Papaw Frank


Frank Albert Taylor entered this world on April 3, 1914 in Huntington, West Virginia. Frank was the eldest son in a family of 12 children born to Albert and Lillie (Murray) Taylor. His mother had that Irish gleam in her eye, and a bit of charm and temper to go with it. Quite a bit of this was passed down to Frank. His father’s occupation was painting and he was a master-craftsman. This skill was handed down to Frank who put it to use earning extra income for his family. As a young boy in Huntington Frank was a newspaper boy and carried two routes at one time. He often told of making more money delivering papers than some men did working other jobs. Some of this money he gave to his mother to help in raising a large family.

Frank moved to Columbus and was working at Moore’s and Ross Ice Cream plant when he met someone that set the course for the rest of his life. There he met Lena Mae Rose. Frank and Rose, or “Babe”, as he called her, were married in 1939. Frank and Rose had two children, Sallie and Chuck. They were wonderful parents and both worked hard to provide for their children.

Frank worked on the Pennsylvania Railroad as a brakeman and conductor. He was strong and muscular and Sallie’s friends spread the word, “if you mess with Sallie, her Dad or brother will beat you up.”

Frank was a very loving Dad. He taught both Chuck and Sallie how to box and protect themselves. He bought them boxing gloves and taught both Chuck and Sallie how to use them and let them practice on each other. He worried so about his “darling daughter”, as he affectionately called her. He taught her how to protect herself and insisted as a teenager she wear long hat pins under her lapel so she could protect herself if needed. He worried so about Sallie and wanted her to take piano lessons and singing lessons to make sure she did not become a “wall flower”. To Frank and Rose, family and God were the most important things in life. Frank had a special wisdom about family values, relationships, and a balance of love and discipline. He said it was like a scale; you can’t give one without the other.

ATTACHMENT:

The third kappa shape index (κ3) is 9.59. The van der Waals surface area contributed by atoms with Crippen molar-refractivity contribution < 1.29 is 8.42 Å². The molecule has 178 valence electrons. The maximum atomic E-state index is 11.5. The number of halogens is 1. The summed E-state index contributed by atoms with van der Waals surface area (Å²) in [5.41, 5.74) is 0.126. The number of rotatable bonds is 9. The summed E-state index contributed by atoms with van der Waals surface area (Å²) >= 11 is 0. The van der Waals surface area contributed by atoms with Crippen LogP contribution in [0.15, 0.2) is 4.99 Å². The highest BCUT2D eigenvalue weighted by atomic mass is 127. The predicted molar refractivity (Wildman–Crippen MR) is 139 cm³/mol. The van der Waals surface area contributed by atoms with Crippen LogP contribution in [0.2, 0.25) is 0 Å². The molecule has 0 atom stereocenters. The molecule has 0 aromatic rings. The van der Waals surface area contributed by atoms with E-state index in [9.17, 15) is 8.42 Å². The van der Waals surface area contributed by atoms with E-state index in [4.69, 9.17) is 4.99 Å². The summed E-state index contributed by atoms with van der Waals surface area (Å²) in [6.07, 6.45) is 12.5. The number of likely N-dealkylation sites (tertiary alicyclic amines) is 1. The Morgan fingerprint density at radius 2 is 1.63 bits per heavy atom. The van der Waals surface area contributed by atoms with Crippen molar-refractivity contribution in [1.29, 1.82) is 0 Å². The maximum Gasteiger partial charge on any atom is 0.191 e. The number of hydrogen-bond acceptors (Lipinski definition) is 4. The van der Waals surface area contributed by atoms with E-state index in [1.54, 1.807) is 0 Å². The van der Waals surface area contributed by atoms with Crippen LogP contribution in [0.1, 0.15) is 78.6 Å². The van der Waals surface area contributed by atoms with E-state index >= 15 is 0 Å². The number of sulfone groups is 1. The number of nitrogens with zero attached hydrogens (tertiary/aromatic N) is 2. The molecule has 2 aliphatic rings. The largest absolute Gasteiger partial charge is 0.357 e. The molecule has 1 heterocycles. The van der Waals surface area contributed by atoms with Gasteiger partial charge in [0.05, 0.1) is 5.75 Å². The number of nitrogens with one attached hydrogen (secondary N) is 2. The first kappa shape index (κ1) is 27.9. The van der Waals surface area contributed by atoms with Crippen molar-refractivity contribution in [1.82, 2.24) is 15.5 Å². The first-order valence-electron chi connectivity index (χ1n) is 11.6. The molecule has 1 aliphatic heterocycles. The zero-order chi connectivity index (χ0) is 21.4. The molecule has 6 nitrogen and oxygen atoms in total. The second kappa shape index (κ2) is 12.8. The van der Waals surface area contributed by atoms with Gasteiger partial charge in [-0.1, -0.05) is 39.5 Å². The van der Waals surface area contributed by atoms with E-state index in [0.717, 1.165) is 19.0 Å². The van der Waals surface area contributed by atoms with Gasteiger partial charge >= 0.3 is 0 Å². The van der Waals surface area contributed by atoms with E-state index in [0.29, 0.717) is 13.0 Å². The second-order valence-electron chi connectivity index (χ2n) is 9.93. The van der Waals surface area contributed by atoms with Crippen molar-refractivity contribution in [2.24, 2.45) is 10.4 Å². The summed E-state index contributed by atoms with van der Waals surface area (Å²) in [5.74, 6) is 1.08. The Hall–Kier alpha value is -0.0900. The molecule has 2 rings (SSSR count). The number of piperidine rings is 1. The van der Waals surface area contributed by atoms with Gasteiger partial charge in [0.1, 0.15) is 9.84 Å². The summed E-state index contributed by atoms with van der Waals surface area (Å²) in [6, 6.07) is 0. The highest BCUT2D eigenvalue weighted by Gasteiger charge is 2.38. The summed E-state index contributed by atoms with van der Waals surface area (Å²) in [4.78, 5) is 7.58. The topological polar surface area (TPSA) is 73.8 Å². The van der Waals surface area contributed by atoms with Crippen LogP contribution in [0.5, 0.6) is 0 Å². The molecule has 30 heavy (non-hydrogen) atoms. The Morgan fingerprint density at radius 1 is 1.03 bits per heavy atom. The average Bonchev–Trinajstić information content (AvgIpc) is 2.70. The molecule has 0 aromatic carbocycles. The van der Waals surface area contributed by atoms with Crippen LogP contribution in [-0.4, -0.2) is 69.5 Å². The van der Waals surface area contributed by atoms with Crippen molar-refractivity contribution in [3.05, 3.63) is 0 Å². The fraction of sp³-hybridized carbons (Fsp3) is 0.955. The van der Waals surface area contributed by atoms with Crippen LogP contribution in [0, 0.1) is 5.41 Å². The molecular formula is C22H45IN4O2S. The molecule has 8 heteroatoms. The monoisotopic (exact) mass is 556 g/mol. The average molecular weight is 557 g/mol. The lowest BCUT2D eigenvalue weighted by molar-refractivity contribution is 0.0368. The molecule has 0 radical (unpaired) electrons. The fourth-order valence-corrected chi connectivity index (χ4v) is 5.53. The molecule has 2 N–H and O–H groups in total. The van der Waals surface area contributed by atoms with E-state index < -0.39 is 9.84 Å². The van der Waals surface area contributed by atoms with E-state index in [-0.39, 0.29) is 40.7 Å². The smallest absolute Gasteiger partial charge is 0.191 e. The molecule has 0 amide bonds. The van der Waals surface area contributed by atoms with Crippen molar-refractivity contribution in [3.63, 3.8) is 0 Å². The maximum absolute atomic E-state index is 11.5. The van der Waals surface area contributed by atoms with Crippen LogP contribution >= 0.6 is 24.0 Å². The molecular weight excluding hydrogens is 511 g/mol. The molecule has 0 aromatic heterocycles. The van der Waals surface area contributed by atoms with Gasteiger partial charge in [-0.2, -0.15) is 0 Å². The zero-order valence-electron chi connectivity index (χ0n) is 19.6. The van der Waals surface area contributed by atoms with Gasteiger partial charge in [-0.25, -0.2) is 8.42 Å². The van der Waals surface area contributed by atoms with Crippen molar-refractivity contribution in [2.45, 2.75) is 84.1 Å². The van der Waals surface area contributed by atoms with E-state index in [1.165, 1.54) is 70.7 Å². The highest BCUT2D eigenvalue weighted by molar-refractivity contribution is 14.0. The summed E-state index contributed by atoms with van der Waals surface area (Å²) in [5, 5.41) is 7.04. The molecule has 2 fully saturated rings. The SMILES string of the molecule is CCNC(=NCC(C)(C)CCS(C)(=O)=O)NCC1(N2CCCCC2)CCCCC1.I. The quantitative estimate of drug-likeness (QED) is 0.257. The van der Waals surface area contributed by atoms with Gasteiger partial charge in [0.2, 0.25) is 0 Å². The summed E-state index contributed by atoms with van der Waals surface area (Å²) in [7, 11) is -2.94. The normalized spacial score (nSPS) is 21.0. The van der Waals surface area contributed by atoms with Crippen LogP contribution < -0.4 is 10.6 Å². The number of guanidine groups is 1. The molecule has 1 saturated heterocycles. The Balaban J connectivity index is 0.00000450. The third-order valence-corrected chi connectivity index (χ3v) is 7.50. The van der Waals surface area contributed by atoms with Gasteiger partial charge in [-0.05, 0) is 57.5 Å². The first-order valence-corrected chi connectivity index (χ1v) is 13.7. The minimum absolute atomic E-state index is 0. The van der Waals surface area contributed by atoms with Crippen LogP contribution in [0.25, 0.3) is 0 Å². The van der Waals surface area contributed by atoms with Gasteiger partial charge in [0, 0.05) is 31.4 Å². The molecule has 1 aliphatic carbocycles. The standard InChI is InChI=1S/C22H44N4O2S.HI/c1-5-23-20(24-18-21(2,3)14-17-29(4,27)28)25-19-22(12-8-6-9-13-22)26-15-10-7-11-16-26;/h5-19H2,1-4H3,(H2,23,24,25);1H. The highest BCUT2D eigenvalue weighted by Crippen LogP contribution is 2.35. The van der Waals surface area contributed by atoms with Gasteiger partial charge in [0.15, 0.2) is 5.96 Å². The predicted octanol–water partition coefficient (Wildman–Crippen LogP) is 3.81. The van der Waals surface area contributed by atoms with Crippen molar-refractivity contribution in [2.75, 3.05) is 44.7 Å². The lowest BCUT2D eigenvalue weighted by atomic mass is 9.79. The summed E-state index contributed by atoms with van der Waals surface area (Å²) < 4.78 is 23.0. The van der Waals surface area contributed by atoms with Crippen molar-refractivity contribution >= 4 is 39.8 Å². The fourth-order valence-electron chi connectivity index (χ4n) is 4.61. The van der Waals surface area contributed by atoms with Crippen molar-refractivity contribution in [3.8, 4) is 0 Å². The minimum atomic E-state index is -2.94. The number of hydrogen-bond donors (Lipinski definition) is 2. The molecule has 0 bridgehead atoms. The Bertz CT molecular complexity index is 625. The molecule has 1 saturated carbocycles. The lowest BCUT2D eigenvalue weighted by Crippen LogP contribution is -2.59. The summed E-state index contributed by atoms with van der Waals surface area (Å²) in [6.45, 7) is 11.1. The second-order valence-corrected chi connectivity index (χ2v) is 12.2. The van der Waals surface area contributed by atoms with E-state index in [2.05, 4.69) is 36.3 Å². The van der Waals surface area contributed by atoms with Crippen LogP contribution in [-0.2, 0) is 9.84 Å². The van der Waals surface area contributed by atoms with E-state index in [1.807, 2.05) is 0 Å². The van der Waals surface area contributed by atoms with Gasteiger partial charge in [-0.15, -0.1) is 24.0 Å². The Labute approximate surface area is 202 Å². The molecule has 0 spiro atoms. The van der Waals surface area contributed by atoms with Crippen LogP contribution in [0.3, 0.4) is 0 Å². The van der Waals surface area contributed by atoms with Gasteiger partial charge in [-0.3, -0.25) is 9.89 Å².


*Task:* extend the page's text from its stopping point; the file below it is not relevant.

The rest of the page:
In 1962 Sallie gave Frank and Rose their first grandchild, Chris. Chris was followed by Melanie, Pete, and Shawn. Their son, Chuck, gave them two grandchildren, Mike and Steve. Their names now became “Nana” and “Papaw”. This hard-nosed railroader became a softhearted grandpa.

Frank was not interested in sports and had no hobbies except gardening. His primary interest was his family. In 1979 Sallie remarried. Ted Hayman brought along three children; Kim, Terri, and Ed. Nana and Papaw accepted this new addition with love and open arms. They treated these new grandchildren the same as their own and were wonderful in-laws.

In 1981 Frank and Rose saw their son, Chuck go to be with the Lord. In 1996 Frank lost his “Rose”, as she went to be with the Lord also. He never really recovered from the loss of his devoted wife of fifty-seven years. He was so lonely and miserable without her, and a part of him died then also. As a family, we could never go visit or telephone enough. Whenever we would visit he always wanted to know when we were coming back. If we told him tomorrow, he wanted to know what time.

Papaw leaves behind a great many family and friends. He expressed his love for family and God in his actions and the things he did for them and for others. Sallie can tell you many stories about her “Daddy”. The Grandchildren and great-grandchildren can tell you many stories about their “Papaw”. The best story is that he is now with Jesus, and his family that has went on before him. We wanted to hold on to him for our own selfish reasons, but it is comforting to know he is in a better place with no pain or suffering, and now he is no longer lonely.